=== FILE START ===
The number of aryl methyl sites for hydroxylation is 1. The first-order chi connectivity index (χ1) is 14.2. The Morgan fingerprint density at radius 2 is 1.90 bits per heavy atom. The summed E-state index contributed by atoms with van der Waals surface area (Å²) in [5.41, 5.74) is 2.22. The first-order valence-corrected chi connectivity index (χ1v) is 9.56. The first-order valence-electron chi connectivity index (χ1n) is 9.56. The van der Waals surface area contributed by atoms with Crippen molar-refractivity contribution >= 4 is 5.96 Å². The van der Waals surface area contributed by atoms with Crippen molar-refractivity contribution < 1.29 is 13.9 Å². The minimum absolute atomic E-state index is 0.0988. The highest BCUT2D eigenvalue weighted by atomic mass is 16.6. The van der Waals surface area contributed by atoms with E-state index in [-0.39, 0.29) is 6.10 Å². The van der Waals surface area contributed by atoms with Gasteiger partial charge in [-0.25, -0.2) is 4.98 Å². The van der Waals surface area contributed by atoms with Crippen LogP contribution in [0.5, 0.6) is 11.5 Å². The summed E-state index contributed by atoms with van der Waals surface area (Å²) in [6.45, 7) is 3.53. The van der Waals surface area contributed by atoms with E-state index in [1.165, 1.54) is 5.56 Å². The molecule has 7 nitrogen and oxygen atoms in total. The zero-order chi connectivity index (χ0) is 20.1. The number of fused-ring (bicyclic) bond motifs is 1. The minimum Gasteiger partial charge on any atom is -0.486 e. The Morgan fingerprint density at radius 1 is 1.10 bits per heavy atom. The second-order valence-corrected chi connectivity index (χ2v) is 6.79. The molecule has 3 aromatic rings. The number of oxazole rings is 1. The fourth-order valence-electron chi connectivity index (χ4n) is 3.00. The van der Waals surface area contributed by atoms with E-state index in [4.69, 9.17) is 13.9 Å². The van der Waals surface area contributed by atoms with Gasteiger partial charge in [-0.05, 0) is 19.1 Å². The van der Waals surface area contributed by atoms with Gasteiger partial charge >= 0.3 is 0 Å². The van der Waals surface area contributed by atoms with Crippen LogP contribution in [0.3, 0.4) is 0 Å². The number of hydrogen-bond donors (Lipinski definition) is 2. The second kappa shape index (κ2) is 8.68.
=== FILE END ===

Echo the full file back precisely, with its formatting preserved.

The number of aryl methyl sites for hydroxylation is 1. The first-order chi connectivity index (χ1) is 14.2. The Morgan fingerprint density at radius 2 is 1.90 bits per heavy atom. The summed E-state index contributed by atoms with van der Waals surface area (Å²) in [5.41, 5.74) is 2.22. The first-order valence-corrected chi connectivity index (χ1v) is 9.56. The first-order valence-electron chi connectivity index (χ1n) is 9.56. The van der Waals surface area contributed by atoms with Crippen molar-refractivity contribution >= 4 is 5.96 Å². The van der Waals surface area contributed by atoms with Crippen molar-refractivity contribution < 1.29 is 13.9 Å². The minimum absolute atomic E-state index is 0.0988. The highest BCUT2D eigenvalue weighted by atomic mass is 16.6. The van der Waals surface area contributed by atoms with E-state index in [-0.39, 0.29) is 6.10 Å². The van der Waals surface area contributed by atoms with Gasteiger partial charge in [-0.25, -0.2) is 4.98 Å². The van der Waals surface area contributed by atoms with Crippen LogP contribution in [0.5, 0.6) is 11.5 Å². The summed E-state index contributed by atoms with van der Waals surface area (Å²) in [6.45, 7) is 3.53. The van der Waals surface area contributed by atoms with E-state index in [1.165, 1.54) is 5.56 Å². The molecule has 7 nitrogen and oxygen atoms in total. The zero-order chi connectivity index (χ0) is 20.1. The number of fused-ring (bicyclic) bond motifs is 1. The minimum Gasteiger partial charge on any atom is -0.486 e. The Morgan fingerprint density at radius 1 is 1.10 bits per heavy atom. The second-order valence-corrected chi connectivity index (χ2v) is 6.79. The molecule has 3 aromatic rings. The number of oxazole rings is 1. The fourth-order valence-electron chi connectivity index (χ4n) is 3.00. The van der Waals surface area contributed by atoms with E-state index in [4.69, 9.17) is 13.9 Å². The van der Waals surface area contributed by atoms with Gasteiger partial charge in [-0.05, 0) is 19.1 Å². The van der Waals surface area contributed by atoms with Gasteiger partial charge >= 0.3 is 0 Å². The van der Waals surface area contributed by atoms with Crippen LogP contribution in [0.3, 0.4) is 0 Å². The number of hydrogen-bond donors (Lipinski definition) is 2. The second kappa shape index (κ2) is 8.68.